WATER: AMAZING AND PHASING
Water comes in three different phases which play a very important part in the hydrologic cycle. Activities demonstrate changes that take place as water passes through each of the phases.
Instructional Method: Experiment
Goal: To show students how water passes through phases.
Objectives: Students will be able to:
Set up: 20 min.
The three phases of water include: liquid, solid ice, and gaseous vapor. One drop of water can change into each of these phases perpetually, without losing or gaining any mass.
Freezing is the act of water changing from a liquid to a solid (ice). Melting is the act of ice changing into liquid water. Boiling is the act of water changing from liquid into vapor. Condensation is the act of water vapor changing into a liquid.
Phase changes often are associated with either a boiling point or a freezing point. Boiling point is the temperature at which a liquid actively changes into a vapor. The boiling point of water is 212°F (100°C). Freezing point is the temperature at which a liquid is actively changed into a solid. The freezing point of water is 32°F (0°C). If water vapor is cooled below the boiling point, it condenses and goes back to its liquid form. If ice is warmed above the freezing point, it melts and changes into its liquid form. If you continue to warm liquid from melting ice it eventually reaches its boiling point and changes into vapor.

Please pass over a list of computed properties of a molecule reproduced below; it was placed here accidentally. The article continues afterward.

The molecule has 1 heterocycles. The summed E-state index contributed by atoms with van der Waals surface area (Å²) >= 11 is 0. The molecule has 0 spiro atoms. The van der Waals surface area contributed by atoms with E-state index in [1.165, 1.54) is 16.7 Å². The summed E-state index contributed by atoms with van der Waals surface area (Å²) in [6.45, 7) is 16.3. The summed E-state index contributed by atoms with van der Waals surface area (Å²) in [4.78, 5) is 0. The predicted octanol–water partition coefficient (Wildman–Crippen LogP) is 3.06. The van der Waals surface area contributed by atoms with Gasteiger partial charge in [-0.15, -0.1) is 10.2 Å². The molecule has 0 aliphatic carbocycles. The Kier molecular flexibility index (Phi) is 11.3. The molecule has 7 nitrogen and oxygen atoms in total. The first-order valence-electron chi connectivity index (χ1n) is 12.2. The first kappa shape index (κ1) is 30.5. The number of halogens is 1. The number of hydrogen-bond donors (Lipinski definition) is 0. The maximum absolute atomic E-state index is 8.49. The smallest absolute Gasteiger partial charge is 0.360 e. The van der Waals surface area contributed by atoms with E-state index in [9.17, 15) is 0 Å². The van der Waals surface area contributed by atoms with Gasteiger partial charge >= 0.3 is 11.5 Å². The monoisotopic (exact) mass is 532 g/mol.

Older students may also want to explore the idea of sublimation, the act of a solid changing directly into vapor without going through the liquid phase. On sunny winter days, sublimation is visible as snow disappears without making the sidewalk wet.
In this activity we will explore the three basic phases of water and try to predict the boiling and freezing points based on observations and temperature readings.
Part I: Liquid and Vapor
Where did the water in the cold flask come from? How did it get there? Which two phases of water did we see? What does it mean to boil? What does it mean to condense? What is the third phase of water?
Part II: Liquid and Solid
What happened to the water? What does it mean to freeze? Why was the water deeper when it was frozen than when it was liquid? When do we see solid water in nature? What happens to solid water in nature? Do oceans boil? Can water be changed into a vapor without boiling first? Where do we see phase changes in the hydrologic cycle? How do we know when water changes phases in the hydrologic cycle?
Included National Parks and other sites:
Utah Science Core:
1st Grade Standard 2 Objective 1
Last updated: February 24, 2015